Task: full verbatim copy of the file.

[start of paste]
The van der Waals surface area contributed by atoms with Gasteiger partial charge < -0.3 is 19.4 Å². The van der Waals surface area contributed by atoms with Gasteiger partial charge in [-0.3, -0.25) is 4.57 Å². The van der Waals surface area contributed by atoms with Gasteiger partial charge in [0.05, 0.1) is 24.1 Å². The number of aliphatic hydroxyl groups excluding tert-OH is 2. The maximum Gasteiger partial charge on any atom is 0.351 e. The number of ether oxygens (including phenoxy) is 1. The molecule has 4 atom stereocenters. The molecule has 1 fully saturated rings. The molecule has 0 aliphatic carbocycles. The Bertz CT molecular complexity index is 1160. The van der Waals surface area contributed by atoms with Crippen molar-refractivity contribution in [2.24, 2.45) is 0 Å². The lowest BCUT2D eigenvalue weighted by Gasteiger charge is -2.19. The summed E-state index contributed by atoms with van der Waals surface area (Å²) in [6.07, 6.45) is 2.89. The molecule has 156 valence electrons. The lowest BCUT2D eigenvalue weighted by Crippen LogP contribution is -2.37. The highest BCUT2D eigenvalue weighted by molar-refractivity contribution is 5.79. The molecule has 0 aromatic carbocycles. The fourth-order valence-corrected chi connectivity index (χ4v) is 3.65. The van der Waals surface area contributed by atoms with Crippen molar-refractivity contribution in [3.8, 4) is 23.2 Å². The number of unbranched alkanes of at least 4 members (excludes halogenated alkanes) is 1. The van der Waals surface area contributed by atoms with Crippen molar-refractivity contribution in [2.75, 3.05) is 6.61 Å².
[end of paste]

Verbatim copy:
The van der Waals surface area contributed by atoms with Gasteiger partial charge < -0.3 is 19.4 Å². The van der Waals surface area contributed by atoms with Gasteiger partial charge in [-0.3, -0.25) is 4.57 Å². The van der Waals surface area contributed by atoms with Gasteiger partial charge in [0.05, 0.1) is 24.1 Å². The number of aliphatic hydroxyl groups excluding tert-OH is 2. The maximum Gasteiger partial charge on any atom is 0.351 e. The number of ether oxygens (including phenoxy) is 1. The molecule has 4 atom stereocenters. The molecule has 1 fully saturated rings. The molecule has 0 aliphatic carbocycles. The Bertz CT molecular complexity index is 1160. The van der Waals surface area contributed by atoms with Crippen molar-refractivity contribution in [2.24, 2.45) is 0 Å². The lowest BCUT2D eigenvalue weighted by Gasteiger charge is -2.19. The summed E-state index contributed by atoms with van der Waals surface area (Å²) in [6.07, 6.45) is 2.89. The molecule has 156 valence electrons. The lowest BCUT2D eigenvalue weighted by Crippen LogP contribution is -2.37. The highest BCUT2D eigenvalue weighted by molar-refractivity contribution is 5.79. The molecule has 0 aromatic carbocycles. The fourth-order valence-corrected chi connectivity index (χ4v) is 3.65. The van der Waals surface area contributed by atoms with Crippen molar-refractivity contribution in [3.8, 4) is 23.2 Å². The number of unbranched alkanes of at least 4 members (excludes halogenated alkanes) is 1. The van der Waals surface area contributed by atoms with Crippen molar-refractivity contribution in [2.75, 3.05) is 6.61 Å².